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Nationwide DHB financial results for May, released by the Ministry of Health yesterday, did not include an estimated $100 million in one-offs stemming from the resident doctors' strike, changes to the Holidays Act and costs from troubled IT project the National Oracle System.
The ministry predicted the SDHB's deficit could hit $45 million for the year ended May 31, and noted its forecasts "are expected to be conservative".
The SDHB had budgeted to record a $22 million deficit.
In 2015, then-health minister Jonathan Coleman fired the Southern District Health Board after it forecast a final deficit of $27 million for the financial year, a figure which had doubled in the previous six months and which was forecast to hit $42 million.
A commissioner team has run the SDHB since then, and is scheduled to hand over to a newly elected board after October's local body elections.
SDHB acting chief executive Lisa Gestro said the organisation's financial position continued to be affected by rising drug expenses and medical workforce costs.
"The deficit figures published reflect the ongoing challenges we face as we continue to try to balance the need to deliver services, invest in improvements to our health system and manage costs."
Southern is one of a group of DHBs which have "monitoring and intervention framework" status, and ministry staff have been working with the SDHB since January to develop a financial recovery plan.
The SDHB's most recent annual plan predicted it would record a $14.7 million deficit in 2019-20, the deficit falling to $4.8 million in 2021-22 - numbers which look highly unlikely given yesterday's financial report.
The SDHB was the fourth-largest contributor to a national combined DHB deficit figure of $423 million, and the ministry estimates one-off costs could result in a year-end deficit of at least $522 million.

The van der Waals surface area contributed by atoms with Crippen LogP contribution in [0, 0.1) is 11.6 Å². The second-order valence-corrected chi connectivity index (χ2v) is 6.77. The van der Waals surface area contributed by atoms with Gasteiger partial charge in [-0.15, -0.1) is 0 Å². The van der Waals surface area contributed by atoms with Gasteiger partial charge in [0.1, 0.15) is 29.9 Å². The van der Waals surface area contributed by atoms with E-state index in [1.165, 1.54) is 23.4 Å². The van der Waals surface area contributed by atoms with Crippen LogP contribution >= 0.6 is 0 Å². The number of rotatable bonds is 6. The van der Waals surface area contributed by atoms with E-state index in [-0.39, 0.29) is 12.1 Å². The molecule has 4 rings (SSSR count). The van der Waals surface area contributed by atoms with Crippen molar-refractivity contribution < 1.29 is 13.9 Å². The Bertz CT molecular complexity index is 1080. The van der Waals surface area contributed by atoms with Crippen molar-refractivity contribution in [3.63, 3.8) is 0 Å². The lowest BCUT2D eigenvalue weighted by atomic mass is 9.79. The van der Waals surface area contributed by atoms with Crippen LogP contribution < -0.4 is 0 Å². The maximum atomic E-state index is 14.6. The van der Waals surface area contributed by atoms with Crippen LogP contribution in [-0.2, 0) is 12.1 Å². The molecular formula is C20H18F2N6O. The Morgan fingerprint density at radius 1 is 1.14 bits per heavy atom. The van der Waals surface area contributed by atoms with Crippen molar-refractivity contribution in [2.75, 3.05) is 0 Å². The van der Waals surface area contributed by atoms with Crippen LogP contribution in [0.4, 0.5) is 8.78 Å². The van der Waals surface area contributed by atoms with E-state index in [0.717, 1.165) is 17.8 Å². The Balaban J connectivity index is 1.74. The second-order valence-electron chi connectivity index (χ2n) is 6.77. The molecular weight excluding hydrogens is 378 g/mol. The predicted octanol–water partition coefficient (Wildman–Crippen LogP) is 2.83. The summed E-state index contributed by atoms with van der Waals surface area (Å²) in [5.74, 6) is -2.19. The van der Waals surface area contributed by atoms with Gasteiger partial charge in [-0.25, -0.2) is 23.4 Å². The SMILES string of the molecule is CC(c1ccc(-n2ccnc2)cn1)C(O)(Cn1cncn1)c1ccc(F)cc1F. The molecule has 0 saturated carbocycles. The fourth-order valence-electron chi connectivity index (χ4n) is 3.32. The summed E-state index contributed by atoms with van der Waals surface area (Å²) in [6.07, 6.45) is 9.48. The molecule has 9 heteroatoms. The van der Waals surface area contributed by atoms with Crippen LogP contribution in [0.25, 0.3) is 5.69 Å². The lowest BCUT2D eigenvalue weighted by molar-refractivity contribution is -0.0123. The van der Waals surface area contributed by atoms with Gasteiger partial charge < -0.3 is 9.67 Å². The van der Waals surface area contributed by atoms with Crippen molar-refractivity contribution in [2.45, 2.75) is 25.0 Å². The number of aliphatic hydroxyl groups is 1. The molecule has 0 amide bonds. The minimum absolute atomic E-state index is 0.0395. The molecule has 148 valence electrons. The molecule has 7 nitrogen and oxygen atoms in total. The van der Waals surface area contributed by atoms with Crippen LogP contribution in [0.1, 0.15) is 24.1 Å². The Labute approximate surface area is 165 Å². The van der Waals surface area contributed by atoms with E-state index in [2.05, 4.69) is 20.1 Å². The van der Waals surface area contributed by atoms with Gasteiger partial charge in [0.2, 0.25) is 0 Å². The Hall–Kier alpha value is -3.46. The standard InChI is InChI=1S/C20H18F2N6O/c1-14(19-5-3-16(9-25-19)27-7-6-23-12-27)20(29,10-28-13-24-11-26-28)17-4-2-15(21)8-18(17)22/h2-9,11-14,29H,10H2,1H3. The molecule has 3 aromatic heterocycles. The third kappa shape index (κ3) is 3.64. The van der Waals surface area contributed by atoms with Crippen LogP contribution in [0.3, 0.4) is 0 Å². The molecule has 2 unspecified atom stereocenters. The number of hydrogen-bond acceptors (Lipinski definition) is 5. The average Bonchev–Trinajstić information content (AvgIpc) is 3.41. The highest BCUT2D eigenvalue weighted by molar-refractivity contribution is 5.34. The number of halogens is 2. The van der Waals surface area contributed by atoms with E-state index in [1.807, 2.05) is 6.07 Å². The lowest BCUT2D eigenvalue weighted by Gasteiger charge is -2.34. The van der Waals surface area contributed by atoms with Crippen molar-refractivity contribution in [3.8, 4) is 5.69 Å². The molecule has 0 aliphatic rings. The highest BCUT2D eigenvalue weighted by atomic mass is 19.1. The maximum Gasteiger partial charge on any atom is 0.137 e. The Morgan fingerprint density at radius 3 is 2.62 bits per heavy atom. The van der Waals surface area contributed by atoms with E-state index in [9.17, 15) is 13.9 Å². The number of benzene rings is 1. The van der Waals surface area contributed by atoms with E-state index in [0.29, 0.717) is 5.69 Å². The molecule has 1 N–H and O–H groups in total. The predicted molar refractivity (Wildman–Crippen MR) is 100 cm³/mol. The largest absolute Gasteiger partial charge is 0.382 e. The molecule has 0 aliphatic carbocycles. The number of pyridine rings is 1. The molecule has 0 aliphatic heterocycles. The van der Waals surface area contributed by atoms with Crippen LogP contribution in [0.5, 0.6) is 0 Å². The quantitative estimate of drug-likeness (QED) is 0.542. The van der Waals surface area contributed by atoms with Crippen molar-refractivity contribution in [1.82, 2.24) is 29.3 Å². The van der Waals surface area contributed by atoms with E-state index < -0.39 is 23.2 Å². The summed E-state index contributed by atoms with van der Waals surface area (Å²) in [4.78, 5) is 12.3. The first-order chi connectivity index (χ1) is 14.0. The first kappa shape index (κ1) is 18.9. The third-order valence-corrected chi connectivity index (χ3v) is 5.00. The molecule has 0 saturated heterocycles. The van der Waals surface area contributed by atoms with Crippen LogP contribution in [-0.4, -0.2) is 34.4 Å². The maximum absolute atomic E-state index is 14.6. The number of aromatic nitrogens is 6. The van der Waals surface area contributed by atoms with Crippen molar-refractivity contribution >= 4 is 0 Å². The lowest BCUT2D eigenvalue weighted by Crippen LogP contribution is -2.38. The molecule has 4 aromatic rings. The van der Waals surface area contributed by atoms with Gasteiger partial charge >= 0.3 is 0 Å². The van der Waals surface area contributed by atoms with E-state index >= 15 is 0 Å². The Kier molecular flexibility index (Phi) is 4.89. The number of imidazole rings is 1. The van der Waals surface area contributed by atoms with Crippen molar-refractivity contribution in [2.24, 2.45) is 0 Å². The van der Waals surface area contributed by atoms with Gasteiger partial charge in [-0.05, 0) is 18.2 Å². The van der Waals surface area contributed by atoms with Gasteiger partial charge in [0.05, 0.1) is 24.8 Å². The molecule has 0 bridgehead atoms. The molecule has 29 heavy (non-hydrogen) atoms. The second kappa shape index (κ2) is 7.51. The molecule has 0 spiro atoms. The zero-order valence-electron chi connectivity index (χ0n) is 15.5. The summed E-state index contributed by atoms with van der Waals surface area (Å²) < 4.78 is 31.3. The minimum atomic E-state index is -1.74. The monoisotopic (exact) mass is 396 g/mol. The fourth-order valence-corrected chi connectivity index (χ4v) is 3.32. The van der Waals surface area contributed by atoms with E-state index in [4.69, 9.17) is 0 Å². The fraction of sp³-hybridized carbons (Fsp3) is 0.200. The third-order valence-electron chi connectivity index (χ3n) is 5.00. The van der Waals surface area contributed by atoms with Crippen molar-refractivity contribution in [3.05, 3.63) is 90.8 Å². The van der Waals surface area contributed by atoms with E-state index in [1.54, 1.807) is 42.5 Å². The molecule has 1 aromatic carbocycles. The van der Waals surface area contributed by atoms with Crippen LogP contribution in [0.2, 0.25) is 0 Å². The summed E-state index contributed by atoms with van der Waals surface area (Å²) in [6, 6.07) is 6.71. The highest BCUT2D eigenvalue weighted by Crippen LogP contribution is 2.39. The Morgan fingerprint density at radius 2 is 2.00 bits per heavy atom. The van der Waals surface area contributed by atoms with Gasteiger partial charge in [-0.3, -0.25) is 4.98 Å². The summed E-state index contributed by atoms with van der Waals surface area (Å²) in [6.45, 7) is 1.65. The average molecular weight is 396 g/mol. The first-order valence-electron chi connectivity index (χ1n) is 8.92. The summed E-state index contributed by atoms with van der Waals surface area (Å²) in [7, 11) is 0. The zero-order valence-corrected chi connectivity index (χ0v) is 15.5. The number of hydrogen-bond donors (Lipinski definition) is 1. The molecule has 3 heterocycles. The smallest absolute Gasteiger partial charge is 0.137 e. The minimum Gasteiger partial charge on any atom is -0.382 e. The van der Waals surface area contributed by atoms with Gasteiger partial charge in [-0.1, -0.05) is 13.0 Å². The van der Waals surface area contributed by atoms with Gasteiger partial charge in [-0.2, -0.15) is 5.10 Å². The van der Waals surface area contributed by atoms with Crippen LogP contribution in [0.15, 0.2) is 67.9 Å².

National Party health spokesman and Dunedin list MP Michael Woodhouse, who for months has predicted combined national DHB deficits amounted to $500 million, said he took no comfort in being proven correct.
"This is one of those rare occasions when a politician hates to be right ... I'm not surprised and I'm deeply disappointed," Mr Woodhouse said.
Mr Woodhouse said the SDHB's deficit posed a difficult challenge for the soon-to-be-elected board.
"I don't think it is a reflection on the commissioners, who have been tasked with mathematical alchemy to make ends meet."
Health Minister David Clark said DHBs would receive an extra $2.8 billion over the next four years as part of this year's Budget, and had been directed to improve their underlying deficit position in 2019-20. However, he conceded it would take time for all DHBs to reach a sustainable financial position.
"This Government doesn't accept that deficits are inevitable nor do we accept DHBs cutting services to manage their financial position," Dr Clark said.
"Some DHBs manage to post small surpluses, break even or only post small deficits while maintaining services - it can be done."
There may be still more bad news to come for health budgets, as the ministry's report warned an extra $142million equity had already been provided to support DHB deficits and that cash balances should continue to be monitored.